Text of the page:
Last week Southern Co., the parent company of Georgia Power, publicly announced that it plans to close more than half of its coal fleet (about 80% of its coal-generating capacity) by 2028.
State of play: The company was required by the federal government to either update pollution controls on existing plants or close them by 2028.
The company filed notice with the state Environmental Protection Division of its plans last month.
- The plan still needs to be approved by the Public Service Commission in January during the company’s integrated resource planning (IRP) process, which sets a three-year plan for the state’s energy needs. A Georgia Power spokesperson tells Axios exact closure dates will be available after the IRP.
Of note: Southern Co. has already committed to net zero greenhouse gas emissions by 2050.
Georgia Power operates 10 coal-powered generation units across three plant sites. Currently, about one-third of Southern Co.’s energy supply is carbon-neutral.
- Once Georgia Power's plan is complete, only four units will remain between two sites: Plant Bowen in Euharlee and Plant Scherer in Juliette.
- Georgia Power told WABE earlier this year that within a few years its portfolio will be about a quarter renewable.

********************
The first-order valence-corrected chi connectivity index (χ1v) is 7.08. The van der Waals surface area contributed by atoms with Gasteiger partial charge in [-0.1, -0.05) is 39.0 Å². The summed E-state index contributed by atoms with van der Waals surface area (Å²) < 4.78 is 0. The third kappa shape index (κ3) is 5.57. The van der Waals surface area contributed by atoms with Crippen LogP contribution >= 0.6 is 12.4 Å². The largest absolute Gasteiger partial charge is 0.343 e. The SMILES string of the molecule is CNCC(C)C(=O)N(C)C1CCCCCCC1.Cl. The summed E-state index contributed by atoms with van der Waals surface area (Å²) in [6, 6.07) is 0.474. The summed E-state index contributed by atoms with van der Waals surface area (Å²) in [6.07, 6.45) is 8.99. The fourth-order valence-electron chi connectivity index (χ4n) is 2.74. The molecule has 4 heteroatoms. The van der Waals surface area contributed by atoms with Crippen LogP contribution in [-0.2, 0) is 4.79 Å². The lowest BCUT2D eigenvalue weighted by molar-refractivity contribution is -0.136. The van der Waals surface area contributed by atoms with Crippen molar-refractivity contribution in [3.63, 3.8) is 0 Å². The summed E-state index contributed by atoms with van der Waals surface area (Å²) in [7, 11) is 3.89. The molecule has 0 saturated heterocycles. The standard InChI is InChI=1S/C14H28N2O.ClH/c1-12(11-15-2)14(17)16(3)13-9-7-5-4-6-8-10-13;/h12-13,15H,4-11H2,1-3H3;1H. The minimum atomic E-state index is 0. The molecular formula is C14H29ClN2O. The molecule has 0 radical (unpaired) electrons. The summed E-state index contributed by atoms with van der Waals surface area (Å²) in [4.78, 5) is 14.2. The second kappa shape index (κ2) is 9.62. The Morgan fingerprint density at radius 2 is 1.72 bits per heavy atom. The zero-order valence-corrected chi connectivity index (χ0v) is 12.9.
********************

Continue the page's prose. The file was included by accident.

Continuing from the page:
What they’re saying:
“After years of pressure from grassroots organizations, clean energy advocates, and concerned community members, Southern Co. has finally decided to take a step in the right direction and close down some of the dirtiest power plants in its fleet. Southern Co. deserves credit for making this decision, but there is still work to be done.”— David Rogers, Southeast Deputy Regional Director for the Beyond Coal Campaign, Sierra Club
Yes, but: The closure of these units is complicated because of the jobs they support.
Southern Co. CEO Tom Fanning promised that the company will continue to place “a high priority on protecting the interest of our employees and the communities we are privileged to serve” as they move forward.
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